Judges: A Theological Commentary for Preachers by Abraham Kuruvilla

About the Book

Judges: A Theological Commentary for Preachers engages hermeneutics for preaching, employing theological exegesis that enables the preacher to utilize all the units of the book to craft effective sermons.

This commentary unpacks the crucial link between Scripture and application: the theology of each preaching text, i.e., what the author is doing with what he is saying. Judges is divided into fourteen preaching units and the theological focus of each is delineated. The overall theological trajectory or theme of the book deals with the failure of leadership in the community of God’s people. (Since God’s people are all called to be leaders in some arena, to some degree, in some fashion, the lessons of Judges are applicable to all Christians.) The specific theological thrust of each unit is captured in this commentary, making possible a sequential homiletical movement through each pericope of Judges.

While the primary goal of the commentary is to take the preacher from text to theology, it also provides two sermon outlines for each of the fourteen preaching units of Judges. The unique approach of this work results in a theology-for-preaching commentary that promises to be useful for anyone teaching through Judges with an emphasis on application.

Sample Chapter

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Purchase Options

Paperback (350 pages): Wipf & Stock | Amazon.com

 Endorsements

Forty years ago, I suggested that when Western evangelical Christians read the biblical book of Judges they are looking in the mirror. The way Christians have taken on the characteristics of the modern ‘Canaanite’ culture, with its fertility gods and the accompanying gross ethics, in the intervening decades, renders this interpretation even more appropriate today. Abraham Kuruvilla offers a sensitive literary reading of the text of Judges, astute recognition of its theological message for ancient Israel, a frank portrayal of the spiritual and character flaws of the major characters in the book in contrast to the patience and faithfulness of God, and a forceful declaration of the timeless message of each pericope. With his appeal for a christiconic reading of Judges (Christians are called to be Christlike), he shows preachers how to make sense of this book, but especially how to relate its message to the world in which we live and the alternative world Christians are called to represent. Given his clear focus on helping preachers, this is one of the first books anyone preaching through the book of Judges should get.”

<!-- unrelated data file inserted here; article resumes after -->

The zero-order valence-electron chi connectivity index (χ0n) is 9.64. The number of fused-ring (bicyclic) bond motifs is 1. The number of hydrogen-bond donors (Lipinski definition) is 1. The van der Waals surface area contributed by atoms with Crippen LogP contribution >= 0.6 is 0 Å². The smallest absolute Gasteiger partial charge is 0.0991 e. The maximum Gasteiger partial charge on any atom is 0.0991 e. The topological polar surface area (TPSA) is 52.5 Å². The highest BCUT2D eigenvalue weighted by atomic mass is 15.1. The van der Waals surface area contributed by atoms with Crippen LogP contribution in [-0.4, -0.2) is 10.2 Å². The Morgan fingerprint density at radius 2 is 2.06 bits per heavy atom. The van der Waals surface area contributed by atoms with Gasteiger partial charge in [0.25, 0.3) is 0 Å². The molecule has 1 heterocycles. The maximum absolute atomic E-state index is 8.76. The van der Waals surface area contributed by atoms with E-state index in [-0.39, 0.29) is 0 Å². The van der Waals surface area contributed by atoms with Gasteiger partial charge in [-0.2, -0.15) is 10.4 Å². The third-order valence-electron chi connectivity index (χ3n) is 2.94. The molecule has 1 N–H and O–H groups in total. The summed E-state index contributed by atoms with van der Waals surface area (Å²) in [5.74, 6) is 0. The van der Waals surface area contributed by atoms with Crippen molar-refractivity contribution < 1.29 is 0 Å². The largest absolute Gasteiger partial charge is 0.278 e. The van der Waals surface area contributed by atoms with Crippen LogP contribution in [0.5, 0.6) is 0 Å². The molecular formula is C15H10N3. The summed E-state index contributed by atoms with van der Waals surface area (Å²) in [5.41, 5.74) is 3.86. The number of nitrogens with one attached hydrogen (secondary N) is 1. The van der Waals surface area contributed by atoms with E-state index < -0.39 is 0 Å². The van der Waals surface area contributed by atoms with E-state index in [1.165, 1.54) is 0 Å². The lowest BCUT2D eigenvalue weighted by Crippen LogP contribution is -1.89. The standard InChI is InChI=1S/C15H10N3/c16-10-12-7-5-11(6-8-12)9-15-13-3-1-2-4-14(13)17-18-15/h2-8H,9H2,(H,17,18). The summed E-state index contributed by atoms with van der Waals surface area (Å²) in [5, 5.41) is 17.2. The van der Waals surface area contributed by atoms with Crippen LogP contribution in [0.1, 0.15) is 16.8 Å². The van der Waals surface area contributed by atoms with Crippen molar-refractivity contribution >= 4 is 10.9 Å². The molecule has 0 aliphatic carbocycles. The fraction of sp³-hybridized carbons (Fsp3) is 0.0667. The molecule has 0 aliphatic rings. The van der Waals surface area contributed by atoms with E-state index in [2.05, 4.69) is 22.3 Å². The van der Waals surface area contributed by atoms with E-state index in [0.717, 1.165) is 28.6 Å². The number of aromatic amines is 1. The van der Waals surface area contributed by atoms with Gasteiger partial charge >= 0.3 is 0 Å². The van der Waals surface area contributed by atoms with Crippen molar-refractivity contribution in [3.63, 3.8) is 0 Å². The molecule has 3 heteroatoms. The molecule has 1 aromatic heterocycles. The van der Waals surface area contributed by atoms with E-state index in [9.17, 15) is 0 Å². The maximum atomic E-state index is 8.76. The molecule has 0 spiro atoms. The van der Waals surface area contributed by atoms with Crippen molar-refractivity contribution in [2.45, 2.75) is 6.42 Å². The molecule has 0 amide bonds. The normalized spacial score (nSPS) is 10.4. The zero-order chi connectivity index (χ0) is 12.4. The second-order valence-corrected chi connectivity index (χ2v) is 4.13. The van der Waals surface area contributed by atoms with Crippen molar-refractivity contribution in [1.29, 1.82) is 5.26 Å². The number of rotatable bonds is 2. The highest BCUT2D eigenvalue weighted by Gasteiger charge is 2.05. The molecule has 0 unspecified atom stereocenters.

Daniel I. Block
Gunther H. Knoedler Professor Emeritus of Old Testament
Wheaton College, Wheaton, Illinois

Abraham Kuruvilla has provided a wonderful, concise, and very readable commentary. Based on solid exegesis of the original text, this commentary makes the literary form and message of the book of Judges accessible, and demonstrates in clear fashion how to preach the different sections of the book faithfully and effectively. Anyone who wants to preach the book of Judges will want to consult this fine volume.”

K. Lawson Younger, Jr.
Professor of Old Testament, Semitic Languages, and Ancient Near Eastern History
Trinity Evangelical Divinity School, Deerfield, Illinois

Preachers shy away from the Book of Judges. After all, it is smeared with blood and littered with dead bodies, making one wonder: What relevance does this book have for modern readers? Abraham Kuruvilla takes on the challenge of answering this question. Utilizing a carefully conceived interpretive method, he develops the theological focus of each pericope as a vital step in moving toward the sermon. In the process he demonstrates the book’s relevance for Christians. I heartily recommend this commentary.”

Robert B. Chisholm, Jr.
Chair and Senior Professor, Old Testament Studies
Dallas Theological Seminary, Dallas, Texas

This innovative theological commentary, organised around pericopes that constitute natural preaching units, is obviously written very much with the expository teacher/preacher in mind. With astute observations about the text that readily lend themselves to homiletical applications, and broad suggested preaching outlines that closely reflect the theology of the text, Kuruvilla’s commentary will prove to be a valuable resource for the expository teacher/preacher.”

Gregory T. K. Wong
Associate Professor of Old Testament
Evangel Seminary, Hong Kong, China

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